Renowned British aerial photographer Jason Hawkes has shared his favourite photos of London from above that he took in 2016. Pictured at dusk or in darkness, the ever-changing capital glitters with jewel-like hues. New advances in digital-camera technology allow him to capture the city at night. "It's a fantastic city – the sprawl when looking from above is incredible," he says.
Hawkes says that he loves shooting just after dusk, when the city lights come on and there is a tiny bit of colour left in the sky.
He says: "Each time I fly over London I notice the landscape constantly changing, new developments seem to appear overnight." His latest photos show the massive redevelopment of areas such as Victoria, Battersea and Nine Elms, home to the new US embassy. He also captures detailed photos of Londoners enjoying themselves in the sunshine, looking like tiny ants on a vast lawn.
Hawkes is one of the world's most prolific and sought-after aerial photographers. He has been hovering over cities with a camera since 1991 – initially in microlight aircraft and then hanging out of helicopters.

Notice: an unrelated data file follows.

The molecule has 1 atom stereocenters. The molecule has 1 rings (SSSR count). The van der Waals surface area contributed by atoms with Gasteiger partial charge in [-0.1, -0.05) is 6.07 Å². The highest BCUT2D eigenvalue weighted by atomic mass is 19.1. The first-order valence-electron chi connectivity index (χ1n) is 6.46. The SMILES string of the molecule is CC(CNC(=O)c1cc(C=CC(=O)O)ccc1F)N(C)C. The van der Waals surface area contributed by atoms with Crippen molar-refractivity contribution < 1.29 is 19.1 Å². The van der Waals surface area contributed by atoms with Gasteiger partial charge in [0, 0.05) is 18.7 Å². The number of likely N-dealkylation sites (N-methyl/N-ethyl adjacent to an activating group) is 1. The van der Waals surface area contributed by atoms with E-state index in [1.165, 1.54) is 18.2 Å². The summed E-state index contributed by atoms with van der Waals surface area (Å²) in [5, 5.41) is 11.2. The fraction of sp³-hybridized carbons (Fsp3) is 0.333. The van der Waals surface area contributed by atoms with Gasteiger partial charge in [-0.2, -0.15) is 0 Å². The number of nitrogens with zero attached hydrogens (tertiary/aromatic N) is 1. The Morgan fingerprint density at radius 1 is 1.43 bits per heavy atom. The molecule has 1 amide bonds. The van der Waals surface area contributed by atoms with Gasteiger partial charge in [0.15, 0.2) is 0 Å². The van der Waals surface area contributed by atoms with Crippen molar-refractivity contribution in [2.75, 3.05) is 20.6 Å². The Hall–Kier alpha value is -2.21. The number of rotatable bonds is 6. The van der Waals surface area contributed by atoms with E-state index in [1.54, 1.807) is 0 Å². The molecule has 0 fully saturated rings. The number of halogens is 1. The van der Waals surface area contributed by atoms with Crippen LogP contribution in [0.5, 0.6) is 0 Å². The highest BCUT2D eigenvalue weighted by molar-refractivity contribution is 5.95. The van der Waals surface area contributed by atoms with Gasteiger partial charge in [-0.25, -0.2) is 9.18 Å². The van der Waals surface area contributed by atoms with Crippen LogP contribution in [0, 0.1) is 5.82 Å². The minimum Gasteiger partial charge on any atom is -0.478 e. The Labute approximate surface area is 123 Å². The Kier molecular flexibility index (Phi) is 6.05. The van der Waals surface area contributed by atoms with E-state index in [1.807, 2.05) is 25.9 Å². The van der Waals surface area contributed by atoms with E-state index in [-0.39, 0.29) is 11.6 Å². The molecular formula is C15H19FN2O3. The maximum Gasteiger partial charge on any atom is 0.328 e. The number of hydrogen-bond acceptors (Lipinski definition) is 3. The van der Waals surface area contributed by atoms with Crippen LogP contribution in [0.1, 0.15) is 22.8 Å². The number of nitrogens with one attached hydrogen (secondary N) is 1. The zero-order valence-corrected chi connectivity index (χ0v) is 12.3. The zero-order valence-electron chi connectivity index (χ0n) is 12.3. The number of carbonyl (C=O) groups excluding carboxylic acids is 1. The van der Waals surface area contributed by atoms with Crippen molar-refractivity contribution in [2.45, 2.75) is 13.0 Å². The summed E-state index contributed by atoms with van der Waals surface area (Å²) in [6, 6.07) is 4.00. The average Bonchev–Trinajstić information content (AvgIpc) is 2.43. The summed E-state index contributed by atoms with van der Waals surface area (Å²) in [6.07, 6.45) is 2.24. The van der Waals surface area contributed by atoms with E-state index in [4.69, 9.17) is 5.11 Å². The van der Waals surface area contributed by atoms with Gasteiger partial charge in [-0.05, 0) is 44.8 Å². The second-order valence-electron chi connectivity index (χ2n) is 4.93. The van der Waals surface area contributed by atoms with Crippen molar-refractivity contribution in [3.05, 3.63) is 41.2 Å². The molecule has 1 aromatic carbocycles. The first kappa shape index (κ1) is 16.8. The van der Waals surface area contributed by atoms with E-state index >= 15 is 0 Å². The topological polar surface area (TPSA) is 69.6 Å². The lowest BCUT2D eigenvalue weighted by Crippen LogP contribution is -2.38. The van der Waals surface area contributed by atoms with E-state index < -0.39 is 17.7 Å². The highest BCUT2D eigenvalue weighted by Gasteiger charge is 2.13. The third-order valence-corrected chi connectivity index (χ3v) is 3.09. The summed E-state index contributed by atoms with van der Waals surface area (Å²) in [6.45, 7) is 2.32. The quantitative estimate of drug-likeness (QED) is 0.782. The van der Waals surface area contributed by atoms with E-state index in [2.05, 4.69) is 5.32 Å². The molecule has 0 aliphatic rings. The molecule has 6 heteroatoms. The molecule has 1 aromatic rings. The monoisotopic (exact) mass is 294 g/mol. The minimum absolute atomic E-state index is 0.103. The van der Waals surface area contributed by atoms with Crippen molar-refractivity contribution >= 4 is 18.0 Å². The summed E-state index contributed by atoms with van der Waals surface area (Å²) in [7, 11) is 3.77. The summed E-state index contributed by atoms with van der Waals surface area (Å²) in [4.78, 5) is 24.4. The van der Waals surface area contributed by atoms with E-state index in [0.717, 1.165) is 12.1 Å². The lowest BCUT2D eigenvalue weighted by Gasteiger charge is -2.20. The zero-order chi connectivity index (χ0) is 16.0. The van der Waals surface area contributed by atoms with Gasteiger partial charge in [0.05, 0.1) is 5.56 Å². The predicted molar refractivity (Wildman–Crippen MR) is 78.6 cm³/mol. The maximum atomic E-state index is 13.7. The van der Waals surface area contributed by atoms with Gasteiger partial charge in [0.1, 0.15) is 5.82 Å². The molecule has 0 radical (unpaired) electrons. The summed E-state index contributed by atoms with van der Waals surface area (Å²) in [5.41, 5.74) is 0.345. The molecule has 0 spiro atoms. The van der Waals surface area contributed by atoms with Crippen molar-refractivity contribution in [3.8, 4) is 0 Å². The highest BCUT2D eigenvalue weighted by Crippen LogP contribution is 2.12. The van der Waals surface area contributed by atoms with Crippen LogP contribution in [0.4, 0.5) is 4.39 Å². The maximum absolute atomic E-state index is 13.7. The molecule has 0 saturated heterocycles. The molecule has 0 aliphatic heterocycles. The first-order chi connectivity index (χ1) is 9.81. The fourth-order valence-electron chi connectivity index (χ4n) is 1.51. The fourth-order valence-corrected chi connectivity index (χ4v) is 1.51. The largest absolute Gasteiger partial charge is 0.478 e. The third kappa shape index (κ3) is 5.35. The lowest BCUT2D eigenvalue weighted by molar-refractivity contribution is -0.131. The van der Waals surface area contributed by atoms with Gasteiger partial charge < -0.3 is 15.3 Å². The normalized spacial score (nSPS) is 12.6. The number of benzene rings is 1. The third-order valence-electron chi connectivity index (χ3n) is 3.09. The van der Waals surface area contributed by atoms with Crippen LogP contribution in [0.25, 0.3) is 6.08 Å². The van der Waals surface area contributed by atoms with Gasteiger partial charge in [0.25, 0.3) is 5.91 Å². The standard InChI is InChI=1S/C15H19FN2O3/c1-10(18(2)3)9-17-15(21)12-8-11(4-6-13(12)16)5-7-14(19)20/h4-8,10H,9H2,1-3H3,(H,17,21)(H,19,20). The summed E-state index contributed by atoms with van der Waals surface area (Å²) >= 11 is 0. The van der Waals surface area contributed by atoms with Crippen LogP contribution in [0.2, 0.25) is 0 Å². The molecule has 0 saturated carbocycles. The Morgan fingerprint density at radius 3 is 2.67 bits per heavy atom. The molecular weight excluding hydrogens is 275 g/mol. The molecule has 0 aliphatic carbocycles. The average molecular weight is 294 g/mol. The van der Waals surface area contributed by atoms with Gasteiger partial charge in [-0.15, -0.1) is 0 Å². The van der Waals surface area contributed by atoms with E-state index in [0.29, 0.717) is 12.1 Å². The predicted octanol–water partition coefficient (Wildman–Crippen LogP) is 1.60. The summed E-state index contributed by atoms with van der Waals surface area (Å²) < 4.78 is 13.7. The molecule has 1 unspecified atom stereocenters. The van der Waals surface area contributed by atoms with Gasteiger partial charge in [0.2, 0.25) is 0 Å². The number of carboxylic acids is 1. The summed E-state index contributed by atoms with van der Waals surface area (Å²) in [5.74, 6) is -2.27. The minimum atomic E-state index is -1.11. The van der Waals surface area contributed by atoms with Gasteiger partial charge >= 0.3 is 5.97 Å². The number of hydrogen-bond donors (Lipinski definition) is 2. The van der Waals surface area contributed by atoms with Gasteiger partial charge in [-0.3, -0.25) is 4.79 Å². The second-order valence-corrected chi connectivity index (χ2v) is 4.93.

Today, almost anyone can try their hand at aerial photography using inexpensive drones, but Hawkes says he always prefers the shots he can get from a helicopter. In an interview with Practical Photography magazine, he said: "Drones can do a good job for low-level photography and are very cost-effective when compared with hiring a helicopter. But there are many restrictions on where you can use drones and how high they can fly. Drone can only fly up to 400ft, while all my work is between 400ft and 1,000ft."
Hawkes attaches his camera to a special gyroscope mount that cancels out vibrations from the helicopter's rotors, allowing him to get sharp images. However, air quality is key – any haze or pollution can ruin aerial photos.
Hawkes was the official photographer on the BBC's huge Britain From Above project. He has published more than 40 books, including New York at Night and London at Night. His first book, London from the Air, came out when he was just 23 and has gone on to sell more than 160,000 copies. His work is in demand from corporate clients such as architects and advertising agencies.